• ben

                Does this situation sound familiar to anyone? A sport that started out small, grew to immense popularity, and then fell back to a smaller regional sport due to rule changes and sponsor withdrawals? NASCAR..haha.


    • roterhalsdawg

      Don’t wanna be too dramatic but actually the only thing I blame is the culture of litigation that is, yes indeed, all cliches aside, leading the pussification of this once great country. Everybody knows the risks in riding a bike, eating bad food, and yes, playing football. Took my son to a bowling alley for his birthday the other day, and next to every lane was a sign with at least two paragraphs telling you basically to “bowl at your own risk”. Well no shit. Oh well, as long as dipshit juries award millions for ridiculous lawsuits, law schools will never lack for applicants.


  2. Go Dawgs!

    This Shapiro guy is a complete prick. Gee, the football players who were teenagers and in their early 20’s turned out only to be your friends because you were giving them gifts? There’s a real surprise. And you mean the University of Miami and its athletes and coaches didn’t come rushing to your defense when you turned out to be a Ponzi scheme crook who ripped off people out of their hard earned savings? Gee, Nevin, people didn’t want to keep being your friend when they found out you were the scum of the earth? And now you feel the need to “get even”? Get even for what? I hope there aren’t any Miami fans in that prison, for his sake.


  3. peacedog

    I don’t care what the Florida writer’s sources were saying, I’m about 99% he’s just crazy on JHC. JHC visited Miami that weekend IIRC. Which means a flight back Sunday, and he probably wasn’t in Georgia until mid afternoon at the earliest.



    Zach Abolverdi is really an up and coming writer for the GATORNATION. After completing his column, he then spent several hours filling out the comments section to show his support.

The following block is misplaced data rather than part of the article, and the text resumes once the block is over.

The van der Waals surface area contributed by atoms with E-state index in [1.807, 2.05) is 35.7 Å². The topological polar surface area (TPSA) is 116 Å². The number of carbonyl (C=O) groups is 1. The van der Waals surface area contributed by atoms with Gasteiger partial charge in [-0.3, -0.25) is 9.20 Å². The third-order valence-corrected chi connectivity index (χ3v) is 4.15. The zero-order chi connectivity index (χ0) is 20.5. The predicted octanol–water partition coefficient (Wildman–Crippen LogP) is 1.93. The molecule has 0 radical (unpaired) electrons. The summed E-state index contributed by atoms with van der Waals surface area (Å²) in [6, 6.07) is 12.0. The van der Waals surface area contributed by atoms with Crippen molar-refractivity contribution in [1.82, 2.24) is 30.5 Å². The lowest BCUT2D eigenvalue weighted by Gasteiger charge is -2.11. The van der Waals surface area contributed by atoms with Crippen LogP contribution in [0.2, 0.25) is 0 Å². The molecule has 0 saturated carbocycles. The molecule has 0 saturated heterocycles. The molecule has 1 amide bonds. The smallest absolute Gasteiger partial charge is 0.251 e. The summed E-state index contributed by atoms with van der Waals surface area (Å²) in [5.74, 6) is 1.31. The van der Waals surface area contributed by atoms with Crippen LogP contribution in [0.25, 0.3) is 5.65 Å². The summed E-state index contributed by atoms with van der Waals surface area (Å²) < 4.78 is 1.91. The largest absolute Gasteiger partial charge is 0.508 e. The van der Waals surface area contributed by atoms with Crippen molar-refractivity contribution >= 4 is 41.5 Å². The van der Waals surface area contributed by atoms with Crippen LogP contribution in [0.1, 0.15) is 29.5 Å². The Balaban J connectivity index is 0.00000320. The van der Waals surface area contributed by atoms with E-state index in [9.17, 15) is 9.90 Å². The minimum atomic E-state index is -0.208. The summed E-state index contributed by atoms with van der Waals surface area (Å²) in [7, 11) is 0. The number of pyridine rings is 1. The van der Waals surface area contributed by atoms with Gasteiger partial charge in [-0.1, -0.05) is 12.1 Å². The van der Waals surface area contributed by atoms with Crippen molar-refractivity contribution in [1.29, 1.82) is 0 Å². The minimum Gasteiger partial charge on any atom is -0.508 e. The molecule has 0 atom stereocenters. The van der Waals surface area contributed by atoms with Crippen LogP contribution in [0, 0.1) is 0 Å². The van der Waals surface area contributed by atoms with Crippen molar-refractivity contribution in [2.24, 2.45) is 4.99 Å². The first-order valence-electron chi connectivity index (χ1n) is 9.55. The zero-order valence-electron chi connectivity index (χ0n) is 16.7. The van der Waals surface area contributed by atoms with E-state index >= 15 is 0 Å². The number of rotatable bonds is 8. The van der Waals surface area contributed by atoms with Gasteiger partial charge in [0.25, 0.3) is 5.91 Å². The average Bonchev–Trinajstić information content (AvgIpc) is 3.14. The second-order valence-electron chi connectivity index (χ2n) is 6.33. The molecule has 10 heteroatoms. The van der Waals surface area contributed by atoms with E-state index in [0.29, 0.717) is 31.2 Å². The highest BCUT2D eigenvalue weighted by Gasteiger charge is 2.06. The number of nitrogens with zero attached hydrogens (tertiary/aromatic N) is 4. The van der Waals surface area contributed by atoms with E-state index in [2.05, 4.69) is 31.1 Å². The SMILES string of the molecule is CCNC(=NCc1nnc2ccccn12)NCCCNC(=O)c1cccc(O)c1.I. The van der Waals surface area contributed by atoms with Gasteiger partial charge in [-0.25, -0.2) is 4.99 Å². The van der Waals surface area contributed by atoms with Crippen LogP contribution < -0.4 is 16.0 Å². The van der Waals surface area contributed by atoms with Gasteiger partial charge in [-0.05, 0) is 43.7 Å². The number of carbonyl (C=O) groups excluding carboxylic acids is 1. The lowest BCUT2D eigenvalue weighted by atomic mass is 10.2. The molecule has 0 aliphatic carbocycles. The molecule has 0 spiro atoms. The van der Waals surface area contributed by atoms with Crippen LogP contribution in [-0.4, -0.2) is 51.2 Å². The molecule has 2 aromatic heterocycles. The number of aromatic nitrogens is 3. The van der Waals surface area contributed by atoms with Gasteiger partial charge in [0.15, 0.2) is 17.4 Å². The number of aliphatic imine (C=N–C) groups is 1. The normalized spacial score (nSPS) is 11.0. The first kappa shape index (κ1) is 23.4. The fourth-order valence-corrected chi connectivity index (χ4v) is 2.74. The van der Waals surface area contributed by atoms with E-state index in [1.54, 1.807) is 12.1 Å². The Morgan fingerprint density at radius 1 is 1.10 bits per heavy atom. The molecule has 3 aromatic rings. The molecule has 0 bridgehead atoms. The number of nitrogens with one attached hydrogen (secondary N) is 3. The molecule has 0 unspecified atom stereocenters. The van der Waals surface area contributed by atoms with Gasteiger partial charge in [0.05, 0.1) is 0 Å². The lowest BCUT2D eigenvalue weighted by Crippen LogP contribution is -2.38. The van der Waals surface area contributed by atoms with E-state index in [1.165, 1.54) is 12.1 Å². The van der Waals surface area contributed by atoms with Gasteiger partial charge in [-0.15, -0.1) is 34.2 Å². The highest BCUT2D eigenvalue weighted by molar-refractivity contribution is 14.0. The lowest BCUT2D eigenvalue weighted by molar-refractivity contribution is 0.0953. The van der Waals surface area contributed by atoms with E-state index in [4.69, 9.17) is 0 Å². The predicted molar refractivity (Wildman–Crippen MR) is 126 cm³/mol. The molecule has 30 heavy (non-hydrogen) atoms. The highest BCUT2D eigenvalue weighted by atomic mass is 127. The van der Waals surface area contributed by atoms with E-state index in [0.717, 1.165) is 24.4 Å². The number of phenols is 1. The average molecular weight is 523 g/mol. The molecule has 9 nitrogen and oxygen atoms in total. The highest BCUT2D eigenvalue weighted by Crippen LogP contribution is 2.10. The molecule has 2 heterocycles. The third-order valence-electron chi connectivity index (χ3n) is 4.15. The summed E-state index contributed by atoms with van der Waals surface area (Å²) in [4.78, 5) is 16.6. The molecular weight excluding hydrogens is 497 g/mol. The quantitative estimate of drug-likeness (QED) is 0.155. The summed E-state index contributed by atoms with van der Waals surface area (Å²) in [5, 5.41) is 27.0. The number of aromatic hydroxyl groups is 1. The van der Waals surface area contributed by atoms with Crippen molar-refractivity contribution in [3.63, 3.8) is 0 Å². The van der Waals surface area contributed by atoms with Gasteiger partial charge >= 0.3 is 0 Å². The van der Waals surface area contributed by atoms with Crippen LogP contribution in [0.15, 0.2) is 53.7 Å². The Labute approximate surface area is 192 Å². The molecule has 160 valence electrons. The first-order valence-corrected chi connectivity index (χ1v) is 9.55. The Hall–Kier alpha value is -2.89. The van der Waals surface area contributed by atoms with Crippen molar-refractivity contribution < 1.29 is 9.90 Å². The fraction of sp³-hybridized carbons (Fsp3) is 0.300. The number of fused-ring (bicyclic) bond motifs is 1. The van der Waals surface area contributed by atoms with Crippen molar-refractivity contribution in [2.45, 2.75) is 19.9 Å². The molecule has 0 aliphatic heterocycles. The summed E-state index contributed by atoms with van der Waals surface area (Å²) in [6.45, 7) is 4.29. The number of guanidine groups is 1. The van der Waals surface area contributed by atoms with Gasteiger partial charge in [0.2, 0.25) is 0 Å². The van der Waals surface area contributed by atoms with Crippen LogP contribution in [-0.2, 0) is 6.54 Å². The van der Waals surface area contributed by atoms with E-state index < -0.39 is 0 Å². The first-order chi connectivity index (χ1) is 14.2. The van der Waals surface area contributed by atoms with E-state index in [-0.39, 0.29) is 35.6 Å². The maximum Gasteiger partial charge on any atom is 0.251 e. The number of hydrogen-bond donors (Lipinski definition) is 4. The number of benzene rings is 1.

5. PatinDC

    I am onboard with TKunodos.


  6. Dog in Fla

    I thought the NFL took care of the usual traumatic brain injuries sustained by the 99% when the first commenter won the Opportunity is Nowhere poster redesign contest a year and a half ago


  7. Irishdawg

    Soldiers can somehow manage to do a HALO parachute jump from a mile up and keep their helmets on; I’m pretty sure a little effort would keep football players’ lids from flying off.


  8. Mayor of Dawgtown

    If Tavarres King is right and Aaron Murray throws 50 TD passes next season UGA will win all of its games, the SEC East, the SECCG and the BCSNCG. Plus Murray will win the Heisman. I hope King is right.


  9. Peter Venkman

    Can you imagine the hell of a longer more drawn out NBA season!? (shudder)

    Football could kill thousands of players a year and the networks would never let it die. Football is made for TV and selling commercial time. I think Network deals and Commercial time-outs are more important to the NFL than the outcome of the games. There are so many timeouts now that I can hardly watch an entire game without losing interest. And College football–sadly–is moving towards this model.

    Why do you think nobody will put a soccer game on a free national network? Because the network makes more money selling dogfood ads during the amazing dog challenge over an hour broadcast, than it would selling the same number ads over a 2 hour soccer block. Hell they would probably make more money selling 2 straight hours of commercials without any programming around them than broadcasting a soccer game.

    If anything commercialization will kill football before CTE gets bad enough to have an impact. NFL has already lost me–and College footbal is sure trying!

    …and if, God forbid, the only sport we are left with is basketball…I just might have to start reading them book things.


  10. Lrgk9

    CTE ends football? I Blame Lawyers !


  11. 69Dawg

    The helmet issue is a which comes first issue. Rugby players don’t wear hard helmets so they don’t for the most part lead with their heads. While concussions have occurred in football since it was Rugby, the modern helmet has been viewed as a weapon rather than a piece of safety equipment. Lots of kids play tackle football without helmets, heck I did and the only major injury suffered was a broken collar bone. Soften the padding and helmets and the head first tackles or the runner lowering his head will stop.


  12. Hackerdog

    The statistics nerds that I’ve seen discuss the old rules (touchback coming to the 20) said to run out every kickoff. Even if you didn’t get it to the 20, when you throw in the chance of breaking a long return, you were better off bringing the kick out of the endzone.

    I think the converse may be true regarding directional kicking. Yes, you’re giving up an extra 5 yards of field position. But, after the 2011 kickoff coverage results for UGA, only an idiot would intentionally kick short and let our guys play coverage.

    If UGA finishes the 2012 season with a 100% touchback rate, I’ll be a happy man.